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Teaching

Philosophy

"They may forget what you said but they will never forget how you made them feel"
- Carol Buckner

A Humanistic Approach

My teaching philosophy is grounded in humanism- the belief we each have a


responsibility to lead ethical lives of personal fulfillment that aspire to the greater good of
humanity. Rooted in the belief that knowledge is constructed through interaction, and
ones personal experiences - I value, and strive to create a learning environment that
allows students the flexibility and freedom to self-discover and to think critically.

I use each class experience to share knowledge of the subject matter being discussed, and
as an opportunity to challenge students larger capacity of personal growth. In his
influential book, Toward a Theory of Instruction, Jerome Bruner suggests the purpose of
education is to stimulate inquiry and skill in the process of knowledge getting, not to
memorize a body of knowledge. He says, Knowledge is a process, not a product (1966,
p.72).

Knowledge is a Process, Not a Product

I ascribe to Bruners philosophy; I want students to grow beyond memorizing key terms
and concepts - where they think critically and construct their own systems of knowledge.
I seek to achieve positive student outcomes thru consideration of pedagogical differences
in student learning styles and their relevance in the design of instructional methods and
learning objectives. Class time is balanced with lectures as well as in-class activities and
peer workshops. Pre-class readings and research is assigned, and I regularly post
supplemental materials related to class topics to our course website. Careful consideration
is given to course assignments. If you engage students with creative assignments, it
fosters a sense of connectedness with classmates and creates a sense of learning
ownership. When students see their learning process as something they can own they
become more involved, and subsequently, learning outcomes are enhanced.

Classroom Diversity and Inclusion

Diversity and inclusion are more than just buzzwords. They are essential components in
finding personal and professional success. I encourage students to be creative, to express
their own ideas, and to appreciate the beauty in diversity. One learning outcome is aimed
at students recognition of the power of differences in solving problems.

I will not compromise in providing a safe learning environment for my students. I do so


by being clear and direct regarding student behavior and course expectations. Incivility,
disrespectful behavior, and intolerance towards other students is not tolerated. An
atmosphere that is conducive to positive, respectful learning is one in which both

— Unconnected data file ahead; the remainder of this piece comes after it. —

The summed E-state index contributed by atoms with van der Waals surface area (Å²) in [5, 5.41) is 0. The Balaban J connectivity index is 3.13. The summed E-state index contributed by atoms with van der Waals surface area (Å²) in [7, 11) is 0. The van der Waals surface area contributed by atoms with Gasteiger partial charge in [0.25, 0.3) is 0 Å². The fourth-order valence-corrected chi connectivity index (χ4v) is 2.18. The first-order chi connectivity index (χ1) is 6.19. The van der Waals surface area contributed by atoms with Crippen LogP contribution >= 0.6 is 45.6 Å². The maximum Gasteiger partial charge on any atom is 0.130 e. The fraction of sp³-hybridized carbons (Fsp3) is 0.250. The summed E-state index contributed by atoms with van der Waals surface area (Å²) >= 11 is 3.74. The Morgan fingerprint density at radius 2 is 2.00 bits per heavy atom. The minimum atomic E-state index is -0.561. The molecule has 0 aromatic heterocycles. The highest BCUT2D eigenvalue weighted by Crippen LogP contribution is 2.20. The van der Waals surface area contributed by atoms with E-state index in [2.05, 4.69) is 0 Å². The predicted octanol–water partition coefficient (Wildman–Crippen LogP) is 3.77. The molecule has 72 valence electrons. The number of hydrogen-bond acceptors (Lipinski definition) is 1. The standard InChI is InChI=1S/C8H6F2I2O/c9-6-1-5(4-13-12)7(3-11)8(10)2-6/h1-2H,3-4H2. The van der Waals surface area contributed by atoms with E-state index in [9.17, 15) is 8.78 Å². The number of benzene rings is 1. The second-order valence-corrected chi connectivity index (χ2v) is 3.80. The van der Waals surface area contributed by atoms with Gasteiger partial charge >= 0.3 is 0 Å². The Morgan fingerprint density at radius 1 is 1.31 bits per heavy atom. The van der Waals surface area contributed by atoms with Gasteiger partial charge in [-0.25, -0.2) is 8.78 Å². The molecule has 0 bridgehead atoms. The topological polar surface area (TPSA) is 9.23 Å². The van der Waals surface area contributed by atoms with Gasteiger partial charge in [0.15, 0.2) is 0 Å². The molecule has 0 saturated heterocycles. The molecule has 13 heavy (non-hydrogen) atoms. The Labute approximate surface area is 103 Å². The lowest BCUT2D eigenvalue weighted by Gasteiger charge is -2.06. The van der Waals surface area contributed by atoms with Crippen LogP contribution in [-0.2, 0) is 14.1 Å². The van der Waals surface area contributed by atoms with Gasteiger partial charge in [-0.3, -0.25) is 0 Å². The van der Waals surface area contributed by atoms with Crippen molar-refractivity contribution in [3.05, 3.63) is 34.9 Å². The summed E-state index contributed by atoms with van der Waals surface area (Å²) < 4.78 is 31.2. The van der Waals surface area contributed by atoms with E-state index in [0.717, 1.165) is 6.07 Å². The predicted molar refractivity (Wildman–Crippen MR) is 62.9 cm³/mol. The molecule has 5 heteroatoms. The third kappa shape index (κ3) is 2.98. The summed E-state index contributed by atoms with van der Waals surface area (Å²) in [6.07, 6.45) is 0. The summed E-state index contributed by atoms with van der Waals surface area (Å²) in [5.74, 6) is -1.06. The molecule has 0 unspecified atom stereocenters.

instructors and students are involved in maintaining. In taking a sensible stance on
student misbehavior in terms of identifying it, responding to it, and doing so consistently,
students are clear in their understanding of what constitutes appropriate classroom
behavior.

A True Passion for Teaching

Students have a keen ability to sense a teachers genuine enthusiasm for both them and
the subject matter. Having a true passion for student development is a key element to my
previous success and continued growth as a teacher. I consistently receive high marks in
student evaluations for instructor engagement, with comments Rick made us feel like
he genuinely cared about us as people, and best class Ive had while in college. My
approach is simple:

1. I learn, and call every student by name


2. I facilitate an inclusive classroom where students create ownership of
learning outcomes
3. I listen to students concerns and praise
4. I modify content, approach, and structure when necessary
5. I practice constant self-reflection

Practicing Constant Self-Reflection

As a teacher, it is important to teach with a sense of humility. Good teaching comes from
years of trial and error. While I take pride in the results demonstrated in student
evaluations, I know the transformation of experiences is only possible in consideration of
constant self-reflection and a willingness to adapt, and to modify teaching strategies,
when necessary. I do so by utilizing student and department evaluations given at the end
of each semester. A few items reflected on:

Students knowledge outcomes


Skills outcomes
Attitudes and values outcomes
Behavioral outcomes
What activities worked well? Which didnt? and Why?
How can the learning environment be improved?

While learning outcomes are important, I strongly believe in Kolbs Experiential


Learning Theory and the idea that learning is best conceived as a process, not in terms of
outcomes. Giving students the flexibility to learn and grow in a safe environment allows
them to challenge predispositions regarding sometimes, long-held attitudes and
behaviors. By utilizing a holistic approach to learning, higher forms of thinking are
invoked with the students. They learn course concepts, but more importantly they learn to
be critical thinkers and adapt course material to the real world.